Lack of sleep is linked to high cholesterol, obesity and depression. Now researchers say it can damage your brain.
Two leading European researchers in sleep and respiratory disorders have joined RMIT University in a collaborative study to investigate links between Alzheimer’s disease and obstructive sleep apnoea (OSA).
Professor Thorarinn Gislason and Professor Bryndís Benediktsdóttir, a husband and wife team from the University of Iceland, have given RMIT access to their samples of brain tissue from people who died from OSA – believed to be the only collection of its kind in the world.
"Recent literature indicates that the incidence of sleep apnoea may be up around the 80 per cent mark in patients with Alzheimer’s disease, although in many cases, it is undiagnosed and untreated," Professor Robinson, Deputy Head of School (Research and Innovation), said.
"We are looking for evidence that OSA might cause Alzheimer's disease-like changes in the brain."
Obstructive sleep apnoea is a dangerous – and sometimes fatal – sleep disorder which causes the soft tissue in the back of the throat to collapse throughout the night, blocking airways and cutting air supply.
Sufferers can stop breathing for up to 30 seconds while they are sleeping and they often wake gasping for air.
It is believed that one in five people have some degree of the disorder. Yet many are unaware they suffer – blaming poor quality sleep for leaving them tired, irritable and depressed.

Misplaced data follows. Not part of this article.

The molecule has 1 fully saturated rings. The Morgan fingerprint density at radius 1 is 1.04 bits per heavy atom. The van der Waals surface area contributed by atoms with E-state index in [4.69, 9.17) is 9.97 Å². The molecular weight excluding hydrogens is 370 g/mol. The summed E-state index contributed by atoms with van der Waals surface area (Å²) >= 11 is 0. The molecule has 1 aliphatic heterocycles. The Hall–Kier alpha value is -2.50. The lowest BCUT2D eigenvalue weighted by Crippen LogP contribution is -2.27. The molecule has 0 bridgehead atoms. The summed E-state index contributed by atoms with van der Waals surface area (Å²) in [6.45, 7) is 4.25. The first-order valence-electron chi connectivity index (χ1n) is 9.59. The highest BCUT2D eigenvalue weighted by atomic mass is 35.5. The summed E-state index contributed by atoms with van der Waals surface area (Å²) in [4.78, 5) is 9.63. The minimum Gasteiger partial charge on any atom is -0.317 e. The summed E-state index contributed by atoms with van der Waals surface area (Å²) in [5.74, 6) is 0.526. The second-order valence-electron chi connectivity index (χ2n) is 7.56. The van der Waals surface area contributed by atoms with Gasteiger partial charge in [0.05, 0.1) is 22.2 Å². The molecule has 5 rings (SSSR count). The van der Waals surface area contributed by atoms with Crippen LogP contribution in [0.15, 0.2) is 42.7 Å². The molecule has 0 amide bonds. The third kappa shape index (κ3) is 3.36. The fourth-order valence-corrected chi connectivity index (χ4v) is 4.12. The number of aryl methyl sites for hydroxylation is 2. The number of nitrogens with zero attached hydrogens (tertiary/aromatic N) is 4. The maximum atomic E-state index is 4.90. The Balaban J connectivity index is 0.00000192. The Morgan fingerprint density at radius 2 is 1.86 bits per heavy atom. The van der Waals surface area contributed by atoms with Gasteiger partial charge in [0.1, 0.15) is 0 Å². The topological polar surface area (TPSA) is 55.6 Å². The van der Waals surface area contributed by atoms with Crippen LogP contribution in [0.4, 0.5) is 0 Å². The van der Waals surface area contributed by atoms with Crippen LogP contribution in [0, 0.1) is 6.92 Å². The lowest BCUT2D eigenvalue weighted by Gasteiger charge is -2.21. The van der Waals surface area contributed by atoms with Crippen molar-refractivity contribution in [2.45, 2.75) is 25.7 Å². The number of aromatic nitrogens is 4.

"Official estimates put the figure at about five per cent of the population but some researchers are saying that it’s grossly underestimated and the incidence is really between 10 and 20 per cent, particularly in midlife," Professor Robinson said.
Recent research shows that sleep apnoea can cause far more serious problems beyond daily difficulties with focus, attention and grumpiness that comes with lack of sleep.
Professor Robinson said that untreated sleep apnoea was also a big contributor to diabetes, hypertension and cardiovascular disease – significantly increasing risk of heart attack and stroke.
"The indications are that if you have OSA in midlife you have a higher chance of developing Alzheimer’s disease in later life and we are trying to understand why that is," he said.
As part of the collaborative study, the team will build on the samples from 60 patients already available, to closely look at how the sleep disorder can damage the brain and accelerate the degenerative process.
It is hoped the long-term project will grow to include samples from several hundred patients.
While it has long been believed that obesity is the major contributing factor in developing OSA, Professor Robinson said OSA affected people of all ages.
People over 50 are more likely to develop the condition but it can occur in children with developmental disorders, with about 80 per cent of children with Down Syndrome being affected.
It also affects twice as many men than women.
Research also links OSA to night sweats, insomnia, restless legs syndrome, bruxism (teeth grinding), nocturnal gastro-oesophageal reflux and asthma-like symptoms.
Professors Gislason and Benediktsdóttir will speak about a wide range of sleep disorders – from restless leg disorder to sleepwalking and night terrors – at a seminar for RMIT students and staff.
The seminar is on today (Thursday, 13 February) from 4pm to 5.30pm at The Confucius Institute, Building 202, Level 4, Room 2, Bundoora campus.